By Lauren Wise
By New Times
By Amanda Savage
By Jason P. Woodbury
By Troy Farah
By New Times
By Derek Askey
In 1978, RSO Records was the most successful record label on planet Earth. From Christmas of 1977 to May 20 the following year, the Robert Stigwood-owned label maintained a 21-week stranglehold on the top position of Billboard's Hot 100 singles chart. No other record label has ever managed to score six consecutive No. 1s, and before summer's end, RSO clocked in an additional 11 weeks at No. 1.
Meanwhile, on the LP charts, RSO boasted two double-album movie soundtracks that spent a combined 36 weeks at No. 1. The first of these, Saturday Night Fever, became one of the biggest-selling albums of all time. Next came Grease, which was the fifth top-selling album of the '70s.
Before anyone knew what a huge hit Fever would be, Stigwood signed off on a third movie project with an accompanying double album. There was every indication that this was going to be huge. After all, it starred the Bee Gees, who had a hand in both those RSO soundtracks, and Peter Frampton, whose Frampton Comes Alive! was the all-time biggest-selling double album right behind Saturday Night Fever. Even Capitol Records was optimistic enough to slap on its latest re-pressings of The Beatles' Sgt. Pepper's Lonely Hearts Club Band big word-balloon stickers boasting that this was "The Original!"
But the splendid time guaranteed for all turned into a bomb of Nagasaki proportions. Legend has it that the Sgt. Pepper soundtrack was the first album to ship double platinum and return triple platinum, meaning that even the counterfeit copies were being returned by retailers. In tandem, the Pepper film tarnished the careers and reputations of its talented cast (see accompanying Pepper curse list). When a flop of such magnitude is unleashed on the unsuspecting public, you don't just pinch your nose. No, you drop your jaw in utter awe of every ill-conceived and poorly executed idea. This was no mere flop rock musical. This was an unstoppable doomsday device. The book Hollywood Rock likened the film to "watching human life descend several rungs down the evolutionary ladder."
So while the 20th anniversary of Grease was recently observed with a major theatrical rerelease, a home-video rerelease and a slew of media coverage, don't expect the same wave of nostalgia for Pepper, which reportedly lost all the cash that Fever and Grease made for RSO. No one's marking this anniversary with anything but stone silence.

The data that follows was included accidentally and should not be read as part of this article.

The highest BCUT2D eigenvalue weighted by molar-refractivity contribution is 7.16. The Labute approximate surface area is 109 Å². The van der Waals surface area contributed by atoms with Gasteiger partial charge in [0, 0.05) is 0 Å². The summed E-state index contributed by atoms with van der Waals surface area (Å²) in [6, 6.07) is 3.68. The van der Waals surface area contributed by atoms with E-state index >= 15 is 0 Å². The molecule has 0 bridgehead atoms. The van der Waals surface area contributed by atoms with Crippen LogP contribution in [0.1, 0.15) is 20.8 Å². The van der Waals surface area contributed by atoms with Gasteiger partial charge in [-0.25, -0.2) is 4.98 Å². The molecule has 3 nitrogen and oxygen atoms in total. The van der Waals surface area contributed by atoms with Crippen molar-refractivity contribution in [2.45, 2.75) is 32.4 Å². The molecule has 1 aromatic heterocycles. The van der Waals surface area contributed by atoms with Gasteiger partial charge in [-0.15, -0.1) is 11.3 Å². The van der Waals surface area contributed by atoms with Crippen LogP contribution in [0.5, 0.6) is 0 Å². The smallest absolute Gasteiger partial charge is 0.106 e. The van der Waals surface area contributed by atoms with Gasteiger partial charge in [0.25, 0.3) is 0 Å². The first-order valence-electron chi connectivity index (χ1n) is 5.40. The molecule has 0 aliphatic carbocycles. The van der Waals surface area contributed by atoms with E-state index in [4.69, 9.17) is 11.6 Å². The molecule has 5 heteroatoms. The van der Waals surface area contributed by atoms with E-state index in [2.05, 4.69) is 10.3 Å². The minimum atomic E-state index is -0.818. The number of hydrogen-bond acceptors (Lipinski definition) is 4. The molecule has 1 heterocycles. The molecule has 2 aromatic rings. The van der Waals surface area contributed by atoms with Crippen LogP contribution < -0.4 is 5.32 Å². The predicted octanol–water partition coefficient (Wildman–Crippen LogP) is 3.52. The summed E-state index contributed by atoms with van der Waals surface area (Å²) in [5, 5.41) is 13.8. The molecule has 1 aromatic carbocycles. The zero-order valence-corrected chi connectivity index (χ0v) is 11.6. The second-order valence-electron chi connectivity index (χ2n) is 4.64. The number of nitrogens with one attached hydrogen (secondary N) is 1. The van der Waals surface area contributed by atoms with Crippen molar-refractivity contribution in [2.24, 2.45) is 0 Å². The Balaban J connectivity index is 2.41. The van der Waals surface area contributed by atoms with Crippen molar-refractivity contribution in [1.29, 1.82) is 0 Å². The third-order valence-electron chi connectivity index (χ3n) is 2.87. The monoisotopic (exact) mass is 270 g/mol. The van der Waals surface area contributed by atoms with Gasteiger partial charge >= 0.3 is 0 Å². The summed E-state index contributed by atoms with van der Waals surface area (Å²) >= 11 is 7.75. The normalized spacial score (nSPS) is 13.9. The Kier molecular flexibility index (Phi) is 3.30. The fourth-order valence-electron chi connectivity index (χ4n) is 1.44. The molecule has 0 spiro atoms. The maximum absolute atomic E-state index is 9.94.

"No one's making any noise about it at all. It's really upsetting, actually. It's kinda bumming me out."
Meet Denise George, a 28-year-old working actress from Brooklyn, New York. When she was 8, her sister took her to see Pepper. Being such an impressionable young girl, she naturally identified with Strawberry Fields, Peter Frampton's virginal love interest in the film. "When Strawberry fell down the little stair thing [chained] to a neon dollar sign and died, I lost my little mind. My sister said, 'Are you crying?' And I said, 'No! There's something in my eye.' It was pathetic."
Denise didn't realize until returning to school in September that just admitting you saw the movie could lead to immediate peer ostracism. "I told friends, and they went 'eeeewwww.' There were a lot of rock 'n' roll kids in my town, so that 'death to disco' thing struck me pretty early. I realized straight out that this movie was going to be a guilty pleasure of mine and no one else was going to share it with me, except a few handful of people on the World Wide Web which I discovered recently. But I've gotten 4,000 hits on it already."
Denise has a hilarious Web site dedicated to this celluloid zero, the only site in cyberspace of its kind with full-blown information on this rock-movie abomination. For some inexplicable reason, VH1 keeps running it as part of its Rock Movie series, and it gets frequent midnight showings on the WB. Whenever people run across it and fail to catch the name of the girl with kaleidoscope eyes, they look up the movie on the Internet Movie Database and it links back to Denise.
Among the more recent curiosity seekers is Martin Lewis, a man who's creating the George Martin Web site. He's corresponded with Denise because the Beatles producer, who also produced the Pepper soundtrack, didn't remember much about his involvement in the 20-year-old movie. "He's not sure which artists he produced or co-produced. He could just look at the record," says Denise, "but he doesn't even have it." From the sound of it, this key participant blotted the whole thing out of his mind.
So what's the appeal of the movie to Denise now? "It's so bad, it's good. The battle to the death between the Bee Gees and Aerosmith, that was it in a nutshell," she says laughing. "The only real redeeming quality in the movie was the Bee Gees. Their music stood on its own, but their image took a definite nose-dive. Those silver suits and the blow-dried hair [in the movie] were exactly what all the metal kids were against."
In Aerosmith's Walk This Way biography, drummer Joey Kramer revealed that rather than fight with the Gibb brothers, Aerosmith chose to just muss up their hair.